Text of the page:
Amounts invested into VCTs reached a near record high in the 2017/18 tax year. In fact, according to the AIC, the VCT sector raised the second highest amount since 2005/6, a total for the year of £728m by 5 April 2018. As the VCT market has experienced substantial capital inflows, it continues to change, improve and adapt in a variety of ways.
Looking ahead to 2019 and beyond, we can see new trends in the VCT industry emerging, including industry specialization. We believe an increasing number of funds will specialise in specific sectors or verticals, and other funds will focus on thematic investment strategies such as impact investing. Some funds will dedicate themselves to consumer-facing businesses, and others (like the Triple Point Venture Fund) will specialise in companies addressing the challenges faced by the wider enterprise market.
Whether it is specialising in sectors like healthcare or fintech, or working with verticals such as blockchain, machine learning, or quantum computing – specialisation will arrive and deliver value to investors and investee companies alike.
“You need to start making investments on a generalist plain to see the trends, and then make a fund where you’re seeing significant opportunity.”
A Challenge Led Approach
While specialisation is attractive, when funds specialise they should be careful about how they choose to do so. Limited sector specialisation can lead to overdependency and a smaller pool of attractive assets to invest in.
At Triple Point, we are looking for businesses that are innovating to solve real world problems for corporates. Investing in this way chimes with current corporate trends – large businesses are increasingly looking to start-ups and other SMEs as potential sources for innovation. Thinking in this way allows us to find companies that are working on solutions to corporate problems, and we can determine a company's product-market fit quicker than is usually possible.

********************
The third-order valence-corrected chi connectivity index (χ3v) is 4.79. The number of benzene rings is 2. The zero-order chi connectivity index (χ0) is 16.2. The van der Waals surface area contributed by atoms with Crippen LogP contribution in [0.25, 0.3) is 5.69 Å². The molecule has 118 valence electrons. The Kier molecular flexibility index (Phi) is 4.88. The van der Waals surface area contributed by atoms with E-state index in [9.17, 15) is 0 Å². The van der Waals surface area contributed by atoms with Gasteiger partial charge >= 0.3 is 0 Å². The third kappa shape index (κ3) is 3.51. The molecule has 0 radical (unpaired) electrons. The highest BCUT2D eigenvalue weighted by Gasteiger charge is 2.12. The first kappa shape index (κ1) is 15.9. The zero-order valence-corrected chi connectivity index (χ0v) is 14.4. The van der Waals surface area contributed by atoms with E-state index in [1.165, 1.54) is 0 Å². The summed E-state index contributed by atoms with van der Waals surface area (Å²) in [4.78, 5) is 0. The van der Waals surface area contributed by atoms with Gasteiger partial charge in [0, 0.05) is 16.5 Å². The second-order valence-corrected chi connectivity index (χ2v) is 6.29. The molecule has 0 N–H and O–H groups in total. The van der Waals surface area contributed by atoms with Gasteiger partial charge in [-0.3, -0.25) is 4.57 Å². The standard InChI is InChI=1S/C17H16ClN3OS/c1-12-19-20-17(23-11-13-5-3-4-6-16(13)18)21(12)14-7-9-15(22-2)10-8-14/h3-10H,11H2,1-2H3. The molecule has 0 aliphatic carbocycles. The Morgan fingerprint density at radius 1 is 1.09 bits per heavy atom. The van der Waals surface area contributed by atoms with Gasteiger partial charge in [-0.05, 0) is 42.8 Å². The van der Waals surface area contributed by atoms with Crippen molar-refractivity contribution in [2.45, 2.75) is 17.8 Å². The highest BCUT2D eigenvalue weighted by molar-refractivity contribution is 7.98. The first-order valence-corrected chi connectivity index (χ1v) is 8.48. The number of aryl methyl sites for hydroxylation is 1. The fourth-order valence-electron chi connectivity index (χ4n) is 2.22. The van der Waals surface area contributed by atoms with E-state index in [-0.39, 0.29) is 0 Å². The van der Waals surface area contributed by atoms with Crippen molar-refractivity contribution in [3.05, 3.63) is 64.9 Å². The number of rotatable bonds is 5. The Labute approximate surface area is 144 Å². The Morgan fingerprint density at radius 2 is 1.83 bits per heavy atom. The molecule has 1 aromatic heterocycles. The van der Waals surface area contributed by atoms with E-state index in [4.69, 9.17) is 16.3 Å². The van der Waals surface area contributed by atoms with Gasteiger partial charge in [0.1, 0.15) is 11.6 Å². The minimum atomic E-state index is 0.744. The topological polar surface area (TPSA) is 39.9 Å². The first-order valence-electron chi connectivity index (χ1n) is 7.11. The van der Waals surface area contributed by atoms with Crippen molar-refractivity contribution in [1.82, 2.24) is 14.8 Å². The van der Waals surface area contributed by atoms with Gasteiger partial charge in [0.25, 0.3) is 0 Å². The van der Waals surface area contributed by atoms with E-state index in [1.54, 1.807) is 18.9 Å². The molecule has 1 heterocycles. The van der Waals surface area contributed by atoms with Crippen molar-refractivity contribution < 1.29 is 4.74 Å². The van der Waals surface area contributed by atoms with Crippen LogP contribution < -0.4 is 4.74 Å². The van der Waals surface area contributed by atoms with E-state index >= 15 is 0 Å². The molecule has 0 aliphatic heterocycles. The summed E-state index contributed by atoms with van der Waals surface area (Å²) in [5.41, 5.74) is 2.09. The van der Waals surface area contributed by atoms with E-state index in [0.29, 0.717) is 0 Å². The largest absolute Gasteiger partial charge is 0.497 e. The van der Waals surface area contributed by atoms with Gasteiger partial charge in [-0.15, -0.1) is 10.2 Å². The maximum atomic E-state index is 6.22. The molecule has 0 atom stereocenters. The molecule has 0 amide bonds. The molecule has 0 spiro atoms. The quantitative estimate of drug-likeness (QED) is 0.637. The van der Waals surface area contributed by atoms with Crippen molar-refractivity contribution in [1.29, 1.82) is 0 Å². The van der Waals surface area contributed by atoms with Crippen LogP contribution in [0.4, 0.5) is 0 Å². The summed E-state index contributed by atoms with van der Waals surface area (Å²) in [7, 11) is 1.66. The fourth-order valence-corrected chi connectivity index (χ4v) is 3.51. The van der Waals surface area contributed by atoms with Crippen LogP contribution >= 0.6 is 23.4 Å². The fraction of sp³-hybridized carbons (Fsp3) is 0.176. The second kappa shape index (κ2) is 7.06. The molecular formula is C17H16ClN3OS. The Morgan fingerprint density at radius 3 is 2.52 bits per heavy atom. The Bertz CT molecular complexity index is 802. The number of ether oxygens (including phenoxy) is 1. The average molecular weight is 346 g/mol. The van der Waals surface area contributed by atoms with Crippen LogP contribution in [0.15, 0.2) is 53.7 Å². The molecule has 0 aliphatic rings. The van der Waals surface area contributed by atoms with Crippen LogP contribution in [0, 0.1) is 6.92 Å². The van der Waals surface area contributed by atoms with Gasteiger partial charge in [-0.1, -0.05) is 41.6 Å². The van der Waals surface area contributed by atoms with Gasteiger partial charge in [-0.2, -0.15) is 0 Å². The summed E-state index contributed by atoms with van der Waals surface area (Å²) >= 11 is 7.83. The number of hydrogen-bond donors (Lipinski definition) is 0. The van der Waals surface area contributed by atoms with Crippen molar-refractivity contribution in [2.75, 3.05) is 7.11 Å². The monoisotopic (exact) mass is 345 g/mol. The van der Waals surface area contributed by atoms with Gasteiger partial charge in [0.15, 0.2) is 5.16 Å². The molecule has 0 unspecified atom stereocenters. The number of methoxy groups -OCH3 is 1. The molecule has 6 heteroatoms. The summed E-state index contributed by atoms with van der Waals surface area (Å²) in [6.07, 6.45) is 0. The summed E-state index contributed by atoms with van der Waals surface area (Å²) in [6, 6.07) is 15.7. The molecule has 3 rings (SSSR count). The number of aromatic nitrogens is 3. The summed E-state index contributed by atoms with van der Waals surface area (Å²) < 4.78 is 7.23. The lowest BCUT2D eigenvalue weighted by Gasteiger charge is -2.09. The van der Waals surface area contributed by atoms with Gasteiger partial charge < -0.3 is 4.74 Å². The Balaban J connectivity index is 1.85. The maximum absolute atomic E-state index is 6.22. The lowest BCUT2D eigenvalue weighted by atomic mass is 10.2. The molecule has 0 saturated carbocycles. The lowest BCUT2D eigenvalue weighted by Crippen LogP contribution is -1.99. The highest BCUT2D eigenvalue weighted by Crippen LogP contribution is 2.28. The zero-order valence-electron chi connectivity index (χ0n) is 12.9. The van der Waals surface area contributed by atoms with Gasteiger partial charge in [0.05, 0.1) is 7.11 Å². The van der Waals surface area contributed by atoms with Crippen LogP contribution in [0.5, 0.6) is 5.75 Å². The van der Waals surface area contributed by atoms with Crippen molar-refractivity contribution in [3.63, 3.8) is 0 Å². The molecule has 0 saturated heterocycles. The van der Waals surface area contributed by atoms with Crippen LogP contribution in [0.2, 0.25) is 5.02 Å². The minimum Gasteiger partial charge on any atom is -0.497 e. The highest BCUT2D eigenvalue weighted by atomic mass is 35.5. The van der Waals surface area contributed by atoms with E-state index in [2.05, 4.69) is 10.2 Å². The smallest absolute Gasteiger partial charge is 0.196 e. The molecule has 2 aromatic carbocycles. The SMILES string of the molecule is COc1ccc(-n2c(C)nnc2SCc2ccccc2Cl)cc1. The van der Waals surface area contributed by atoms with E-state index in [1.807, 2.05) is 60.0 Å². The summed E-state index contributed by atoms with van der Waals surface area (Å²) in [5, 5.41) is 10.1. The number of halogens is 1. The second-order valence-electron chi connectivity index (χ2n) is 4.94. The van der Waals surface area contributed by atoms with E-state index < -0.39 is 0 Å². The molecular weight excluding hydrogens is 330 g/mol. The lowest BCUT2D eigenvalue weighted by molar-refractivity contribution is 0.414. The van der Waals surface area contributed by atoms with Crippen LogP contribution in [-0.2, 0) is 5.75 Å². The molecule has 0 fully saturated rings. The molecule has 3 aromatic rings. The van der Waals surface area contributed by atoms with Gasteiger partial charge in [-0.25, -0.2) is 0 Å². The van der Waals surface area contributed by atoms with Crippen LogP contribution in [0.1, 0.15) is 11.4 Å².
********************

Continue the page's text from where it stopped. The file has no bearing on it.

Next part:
Our approach is based on research into the reasons behind the failure of early stage companies – and the most significant is that they do not have a product with the right market fit. In fact, surveys by Autopsy and CB Insights both show that over 40% of start-ups fail because their product has no market fit.
By investing in start-ups that have set out to meet a corporate challenge, we can mitigate some of the risk associated with early stage venture investing. To identify an appropriate corporate challenge and solution, investors should ask three questions. First, what corporate problem or challenge needs solving? Second, is that challenge widely applicable across industry? Third, what product that will solve this challenge?
Risk Warning: Your capital is at risk. There is no guarantee that target returns will be achieved and investors may get back less than they invested. Tax rules and reliefs are subject to change.
Sustainable construction is stepping into the spotlight
By Julie Hirigoyen from BuildingIt’s clear construction is increasingly viewed as a major...
Securing an attractive yield through Direct Lending
Today’s investors have limited options when it comes to securing attractive yields. UK interes...